If you stick with these minimum goals, you are also hampered by the annoying and uncertain process of having to maintain change scripts on top of your object scripts. I'm sure you always test your change scripts thoroughly on test environments that exactly mirror production, but you can never be 100% sure that your codebase actually matches your production database. Finally, if you want to create sandbox environments, you'll have to create another process for turning your object scripts into database generation scripts. This is more important if you work at a software company and need to be able to reproduce defects in old, supported code than if you work in an in-house database system. In either case, it's still a good idea to be able to create sandboxes for developers so that people don't break each other's code from working in the same database.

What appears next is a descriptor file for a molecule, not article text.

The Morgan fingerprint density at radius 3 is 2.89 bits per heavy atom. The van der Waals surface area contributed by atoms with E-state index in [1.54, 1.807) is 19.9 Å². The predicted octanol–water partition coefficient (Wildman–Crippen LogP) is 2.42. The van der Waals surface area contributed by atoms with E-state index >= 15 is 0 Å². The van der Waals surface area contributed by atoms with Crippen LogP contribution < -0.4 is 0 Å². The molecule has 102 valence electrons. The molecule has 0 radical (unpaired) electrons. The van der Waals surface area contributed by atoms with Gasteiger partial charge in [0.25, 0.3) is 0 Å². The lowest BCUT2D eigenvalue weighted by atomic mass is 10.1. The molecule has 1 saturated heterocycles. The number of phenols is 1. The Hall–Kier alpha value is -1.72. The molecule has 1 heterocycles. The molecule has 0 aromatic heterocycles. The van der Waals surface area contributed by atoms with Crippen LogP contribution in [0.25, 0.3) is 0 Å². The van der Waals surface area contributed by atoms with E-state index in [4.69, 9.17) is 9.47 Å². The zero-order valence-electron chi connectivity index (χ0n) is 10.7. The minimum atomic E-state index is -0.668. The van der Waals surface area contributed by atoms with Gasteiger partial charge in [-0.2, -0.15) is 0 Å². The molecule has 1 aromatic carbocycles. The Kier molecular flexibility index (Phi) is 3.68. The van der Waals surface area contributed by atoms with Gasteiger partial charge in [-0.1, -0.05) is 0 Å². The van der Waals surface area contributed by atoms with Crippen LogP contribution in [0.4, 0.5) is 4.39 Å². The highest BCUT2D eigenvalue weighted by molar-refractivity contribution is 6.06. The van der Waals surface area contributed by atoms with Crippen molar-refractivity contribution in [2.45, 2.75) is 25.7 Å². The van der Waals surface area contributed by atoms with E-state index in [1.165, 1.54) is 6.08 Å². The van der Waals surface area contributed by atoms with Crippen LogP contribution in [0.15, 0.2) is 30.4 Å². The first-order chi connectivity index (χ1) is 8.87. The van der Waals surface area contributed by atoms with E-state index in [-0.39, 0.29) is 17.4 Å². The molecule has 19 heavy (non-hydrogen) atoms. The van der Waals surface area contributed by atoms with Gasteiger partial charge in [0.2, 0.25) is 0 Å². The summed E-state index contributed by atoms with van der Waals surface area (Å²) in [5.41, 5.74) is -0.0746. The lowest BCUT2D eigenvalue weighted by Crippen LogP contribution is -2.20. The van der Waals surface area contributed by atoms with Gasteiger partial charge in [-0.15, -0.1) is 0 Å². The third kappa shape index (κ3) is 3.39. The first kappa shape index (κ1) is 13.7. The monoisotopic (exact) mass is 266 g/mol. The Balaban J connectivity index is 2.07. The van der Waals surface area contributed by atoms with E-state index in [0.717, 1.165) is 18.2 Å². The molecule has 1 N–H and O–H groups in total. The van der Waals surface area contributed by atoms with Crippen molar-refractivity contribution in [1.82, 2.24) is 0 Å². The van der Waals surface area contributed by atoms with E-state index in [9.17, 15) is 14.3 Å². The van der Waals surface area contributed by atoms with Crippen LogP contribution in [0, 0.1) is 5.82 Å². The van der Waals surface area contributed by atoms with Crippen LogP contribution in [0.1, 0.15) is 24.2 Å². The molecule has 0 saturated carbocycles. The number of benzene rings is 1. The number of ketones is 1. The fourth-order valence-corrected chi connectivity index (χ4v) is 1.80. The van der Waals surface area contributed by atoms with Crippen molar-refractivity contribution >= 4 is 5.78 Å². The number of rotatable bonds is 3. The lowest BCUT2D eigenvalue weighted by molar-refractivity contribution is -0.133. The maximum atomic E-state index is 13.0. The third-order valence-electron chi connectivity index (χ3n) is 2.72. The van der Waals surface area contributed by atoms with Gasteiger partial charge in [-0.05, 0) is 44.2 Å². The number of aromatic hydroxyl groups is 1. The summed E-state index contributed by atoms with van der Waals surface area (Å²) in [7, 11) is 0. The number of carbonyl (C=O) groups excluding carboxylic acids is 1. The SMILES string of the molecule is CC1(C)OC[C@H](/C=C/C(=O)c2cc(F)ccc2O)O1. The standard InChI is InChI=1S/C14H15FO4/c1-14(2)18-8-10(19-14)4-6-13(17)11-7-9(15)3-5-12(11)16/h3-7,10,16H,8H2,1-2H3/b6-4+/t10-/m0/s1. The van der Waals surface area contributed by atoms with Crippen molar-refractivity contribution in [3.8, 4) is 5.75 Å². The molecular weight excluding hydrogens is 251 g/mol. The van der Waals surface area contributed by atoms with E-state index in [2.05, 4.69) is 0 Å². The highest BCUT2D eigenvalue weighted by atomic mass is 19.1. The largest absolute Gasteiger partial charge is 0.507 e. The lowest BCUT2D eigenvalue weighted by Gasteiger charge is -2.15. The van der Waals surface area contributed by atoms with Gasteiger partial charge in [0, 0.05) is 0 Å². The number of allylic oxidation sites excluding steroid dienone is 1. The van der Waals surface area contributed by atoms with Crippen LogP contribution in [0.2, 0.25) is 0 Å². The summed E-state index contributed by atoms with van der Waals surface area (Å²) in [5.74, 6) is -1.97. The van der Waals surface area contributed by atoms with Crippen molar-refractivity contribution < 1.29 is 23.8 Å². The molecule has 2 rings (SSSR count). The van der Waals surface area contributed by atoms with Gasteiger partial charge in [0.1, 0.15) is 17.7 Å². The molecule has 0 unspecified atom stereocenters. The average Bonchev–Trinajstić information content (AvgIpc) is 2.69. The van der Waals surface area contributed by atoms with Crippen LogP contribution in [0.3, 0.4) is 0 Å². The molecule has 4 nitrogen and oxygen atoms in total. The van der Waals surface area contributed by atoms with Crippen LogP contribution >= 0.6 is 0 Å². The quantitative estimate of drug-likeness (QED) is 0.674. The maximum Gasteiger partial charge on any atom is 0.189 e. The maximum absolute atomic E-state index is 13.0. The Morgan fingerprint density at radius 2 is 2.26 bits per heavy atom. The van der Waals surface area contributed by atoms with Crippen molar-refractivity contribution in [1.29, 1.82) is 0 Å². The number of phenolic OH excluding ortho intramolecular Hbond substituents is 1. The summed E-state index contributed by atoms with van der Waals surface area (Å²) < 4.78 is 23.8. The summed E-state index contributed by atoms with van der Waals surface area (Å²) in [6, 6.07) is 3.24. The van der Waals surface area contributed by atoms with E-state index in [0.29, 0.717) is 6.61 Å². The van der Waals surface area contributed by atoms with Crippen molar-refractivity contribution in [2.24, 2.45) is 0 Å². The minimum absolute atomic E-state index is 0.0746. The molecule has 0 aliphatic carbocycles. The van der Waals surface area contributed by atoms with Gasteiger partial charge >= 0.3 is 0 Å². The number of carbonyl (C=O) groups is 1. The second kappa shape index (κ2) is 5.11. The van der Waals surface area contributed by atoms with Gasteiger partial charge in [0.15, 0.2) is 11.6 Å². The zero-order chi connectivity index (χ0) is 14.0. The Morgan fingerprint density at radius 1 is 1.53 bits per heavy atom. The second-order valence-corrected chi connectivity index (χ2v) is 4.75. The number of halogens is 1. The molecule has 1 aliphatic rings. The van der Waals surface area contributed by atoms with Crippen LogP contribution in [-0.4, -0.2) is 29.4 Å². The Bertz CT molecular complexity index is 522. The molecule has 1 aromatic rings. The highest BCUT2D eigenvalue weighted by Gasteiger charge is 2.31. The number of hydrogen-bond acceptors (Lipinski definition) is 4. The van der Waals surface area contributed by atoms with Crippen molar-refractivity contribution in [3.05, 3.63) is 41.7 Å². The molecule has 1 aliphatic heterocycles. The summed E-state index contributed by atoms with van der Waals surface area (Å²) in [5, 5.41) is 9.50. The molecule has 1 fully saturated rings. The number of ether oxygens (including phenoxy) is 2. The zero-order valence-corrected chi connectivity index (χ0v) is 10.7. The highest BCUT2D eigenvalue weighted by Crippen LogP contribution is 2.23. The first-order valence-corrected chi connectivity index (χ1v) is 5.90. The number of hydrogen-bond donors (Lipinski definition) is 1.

For these reasons, you also want to be able to:
  1. Generate change scripts automatically
  2. Create database environments with test data at any version
  3. Know what version a database is
Now we're talking about incurring some monetary costs, but most likely ones that will pay for themselves. The two main options for achieving these advanced goals are Red Gate tools and Visual Studio Ultimate / Database Edition.